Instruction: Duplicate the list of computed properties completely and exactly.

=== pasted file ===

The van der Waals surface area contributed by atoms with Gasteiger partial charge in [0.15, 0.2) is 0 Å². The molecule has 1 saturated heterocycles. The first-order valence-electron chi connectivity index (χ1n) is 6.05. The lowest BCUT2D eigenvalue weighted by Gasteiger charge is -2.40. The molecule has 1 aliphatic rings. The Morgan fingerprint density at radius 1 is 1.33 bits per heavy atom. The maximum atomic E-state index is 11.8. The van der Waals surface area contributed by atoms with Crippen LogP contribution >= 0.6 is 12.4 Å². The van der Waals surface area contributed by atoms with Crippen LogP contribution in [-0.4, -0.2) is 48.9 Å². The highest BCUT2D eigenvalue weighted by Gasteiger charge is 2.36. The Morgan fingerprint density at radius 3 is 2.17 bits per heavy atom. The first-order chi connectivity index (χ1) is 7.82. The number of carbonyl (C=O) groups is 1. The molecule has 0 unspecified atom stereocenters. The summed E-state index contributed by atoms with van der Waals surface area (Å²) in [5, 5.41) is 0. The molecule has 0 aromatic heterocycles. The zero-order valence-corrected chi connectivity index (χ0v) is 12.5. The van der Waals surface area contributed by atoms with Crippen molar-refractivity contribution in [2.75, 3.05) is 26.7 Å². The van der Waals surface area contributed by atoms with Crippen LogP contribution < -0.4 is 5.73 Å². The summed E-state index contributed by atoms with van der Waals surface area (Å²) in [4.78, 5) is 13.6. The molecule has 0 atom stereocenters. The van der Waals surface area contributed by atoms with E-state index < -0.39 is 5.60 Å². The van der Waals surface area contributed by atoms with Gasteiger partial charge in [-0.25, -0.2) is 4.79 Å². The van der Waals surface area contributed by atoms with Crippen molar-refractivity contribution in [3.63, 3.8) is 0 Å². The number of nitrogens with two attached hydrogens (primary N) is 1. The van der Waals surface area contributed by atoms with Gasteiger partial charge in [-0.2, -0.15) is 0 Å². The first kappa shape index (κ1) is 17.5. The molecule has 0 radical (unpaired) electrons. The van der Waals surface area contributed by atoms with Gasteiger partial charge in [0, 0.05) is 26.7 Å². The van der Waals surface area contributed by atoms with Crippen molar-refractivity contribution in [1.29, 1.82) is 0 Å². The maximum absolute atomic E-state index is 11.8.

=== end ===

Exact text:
The van der Waals surface area contributed by atoms with Gasteiger partial charge in [0.15, 0.2) is 0 Å². The molecule has 1 saturated heterocycles. The first-order valence-electron chi connectivity index (χ1n) is 6.05. The lowest BCUT2D eigenvalue weighted by Gasteiger charge is -2.40. The molecule has 1 aliphatic rings. The Morgan fingerprint density at radius 1 is 1.33 bits per heavy atom. The maximum atomic E-state index is 11.8. The van der Waals surface area contributed by atoms with Crippen LogP contribution >= 0.6 is 12.4 Å². The van der Waals surface area contributed by atoms with Crippen LogP contribution in [-0.4, -0.2) is 48.9 Å². The highest BCUT2D eigenvalue weighted by Gasteiger charge is 2.36. The Morgan fingerprint density at radius 3 is 2.17 bits per heavy atom. The first-order chi connectivity index (χ1) is 7.82. The number of carbonyl (C=O) groups is 1. The molecule has 0 unspecified atom stereocenters. The summed E-state index contributed by atoms with van der Waals surface area (Å²) in [5, 5.41) is 0. The molecule has 0 aromatic heterocycles. The zero-order valence-corrected chi connectivity index (χ0v) is 12.5. The van der Waals surface area contributed by atoms with Crippen molar-refractivity contribution in [2.75, 3.05) is 26.7 Å². The van der Waals surface area contributed by atoms with Crippen LogP contribution < -0.4 is 5.73 Å². The summed E-state index contributed by atoms with van der Waals surface area (Å²) in [4.78, 5) is 13.6. The molecule has 0 atom stereocenters. The van der Waals surface area contributed by atoms with E-state index < -0.39 is 5.60 Å². The van der Waals surface area contributed by atoms with Gasteiger partial charge in [-0.25, -0.2) is 4.79 Å². The van der Waals surface area contributed by atoms with Crippen molar-refractivity contribution in [3.63, 3.8) is 0 Å². The number of nitrogens with two attached hydrogens (primary N) is 1. The van der Waals surface area contributed by atoms with Gasteiger partial charge in [-0.2, -0.15) is 0 Å². The first kappa shape index (κ1) is 17.5. The molecule has 0 radical (unpaired) electrons. The van der Waals surface area contributed by atoms with Gasteiger partial charge in [0, 0.05) is 26.7 Å². The van der Waals surface area contributed by atoms with Crippen molar-refractivity contribution in [1.29, 1.82) is 0 Å². The maximum absolute atomic E-state index is 11.8.